In the survey of UK holidaymakers, some 36% of respondents said they were likely to book with Thomas Cook, compared to 43% in last year’s study.
For TUI, 35% of survey respondents said they would book a holiday through the company, down from 38% last year.
“This is the first drop for both companies in four years, and is likely due to newer entrants (On the Beach PLC (LON:OTB), Jet2), and slower capacity growth than the competition,” Morgan Stanley said.
“Including subsidiary brands, TUI and First Choice combined have lost more market share (54% vs. 63% last year) than Thomas Cook and Airtours (45% vs.50% last year).”
Morgan Stanley reinstates target price for Thomas Cook
Morgan Stanley reinstated a target price of 60p on Thomas Cook, representing a 64% upside, saying the company seems to have navigated its way past its cash low point and extended covenants with its banks. The investment bank has an ‘equal weight’ rating on the stock.
Thomas Cook fell out of the FTSE 250 in December after a sharp fall in the market value of the firm amid worries about its debt mountain. Last year, net debt ballooned to £389mln from £40mln a year ago but the company insisted its covenants were compliant and it had headroom for future covenant tests.
Free cash outflow was £148mln last year, compared to a free cash inflow of £146mln in 2017.
Thomas Cook also posted a 23% drop in full-year profits and suspended its dividend after a prolonged summer heatwave and subdued consumer spending meant people were less inclined to book overseas holidays.
“The company is de-risking through capacity cuts and cost savings, but reductions in third-party commissions and marketing are affecting revenue,” Morgan Stanley said.
“The 2019 price/earnings of 4.3x is low, but free cash flow is weak due to exceptional costs, there is low visibility on its covenants and liquidity, and working capital is a risk.
“We stay on the sidelines, noting the very wide risk-reward skew (bull +255%, bear -73%).”
Thomas Cook reports its first-quarter results on February 7 and Morgan Stanley predicts a wider loss of £52mln from last year, due to a slow start to winter trading.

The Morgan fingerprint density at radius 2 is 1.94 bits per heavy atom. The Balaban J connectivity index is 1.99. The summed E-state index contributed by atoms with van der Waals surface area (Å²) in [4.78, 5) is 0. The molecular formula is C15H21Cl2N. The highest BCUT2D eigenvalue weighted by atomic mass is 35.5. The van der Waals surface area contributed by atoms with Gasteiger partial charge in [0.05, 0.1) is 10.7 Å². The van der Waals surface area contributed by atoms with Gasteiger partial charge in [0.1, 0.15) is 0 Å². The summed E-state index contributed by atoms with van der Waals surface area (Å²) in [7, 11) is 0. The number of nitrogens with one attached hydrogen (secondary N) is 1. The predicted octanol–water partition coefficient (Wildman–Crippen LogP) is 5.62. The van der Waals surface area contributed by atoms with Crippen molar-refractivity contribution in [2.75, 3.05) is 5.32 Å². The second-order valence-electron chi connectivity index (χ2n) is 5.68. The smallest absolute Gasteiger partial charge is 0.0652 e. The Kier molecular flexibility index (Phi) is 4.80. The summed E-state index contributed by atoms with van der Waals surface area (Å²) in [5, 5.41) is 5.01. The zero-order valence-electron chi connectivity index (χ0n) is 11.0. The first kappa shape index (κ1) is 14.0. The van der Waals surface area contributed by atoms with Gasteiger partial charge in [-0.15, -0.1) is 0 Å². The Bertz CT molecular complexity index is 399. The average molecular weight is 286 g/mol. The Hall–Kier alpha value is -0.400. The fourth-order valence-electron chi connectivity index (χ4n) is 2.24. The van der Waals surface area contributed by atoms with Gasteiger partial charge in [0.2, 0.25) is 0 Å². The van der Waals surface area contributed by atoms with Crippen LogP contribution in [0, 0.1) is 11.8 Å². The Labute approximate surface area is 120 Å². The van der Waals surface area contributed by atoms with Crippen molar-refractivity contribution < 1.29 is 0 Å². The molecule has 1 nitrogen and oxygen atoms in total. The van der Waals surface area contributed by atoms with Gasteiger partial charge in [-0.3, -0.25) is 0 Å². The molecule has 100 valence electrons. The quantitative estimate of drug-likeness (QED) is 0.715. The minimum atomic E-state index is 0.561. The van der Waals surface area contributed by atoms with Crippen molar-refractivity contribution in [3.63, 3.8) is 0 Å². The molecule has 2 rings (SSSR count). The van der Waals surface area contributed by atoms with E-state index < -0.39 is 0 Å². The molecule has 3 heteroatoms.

TUI cheap but first quarter 'will be poor'
On TUI, Morgan Stanley maintained an ‘equal weight’ rating but lowered its target price to 1,500p from 1,600p.
The bank said TUI’s shares have derated over the past year due to tour operating and UK concerns.
“TUI looks cheap, but Q1 will be poor, so we stay neutral,” Morgan Stanley said. The bank estimates TUI will report a first quarter loss of €47mln, compared to €25mln a year ago. TUI publishes the results on February 12.
TUI last month reported a 4.1% rise in 2018 earnings (EBITA) and maintained its guidance for the next three years.
For the 2019 financial year, it estimates underlying EBITA will rise by at least 10%.
“We think TUI can deliver 10% EBITA growth again in FY19 given easy tour operating comparables (and despite some one-off gains), and we note the comeback of Turkey in our survey is positive for tour operating margins and its "Other" Hotels line (loss-making in FY18),” Morgan Stanley said.
TUI has said it is concerned about losing flying rights if the UK exits the European Union without a deal.
Brexit concerns overdone, survey shows
But Morgan Stanley’s survey showed people still expect to travel abroad using package holidays this year.
Of the 73% who plan to travel abroad in the next year, 61% of respondents expect to take a package holiday, up from 59% last year. The survey also showed that 54% of these people are likely to book earlier than last year, up from 53% last year. For the rest of the survey participants who plan to stay at home, just 2% mention Brexit as the main reason for not going abroad.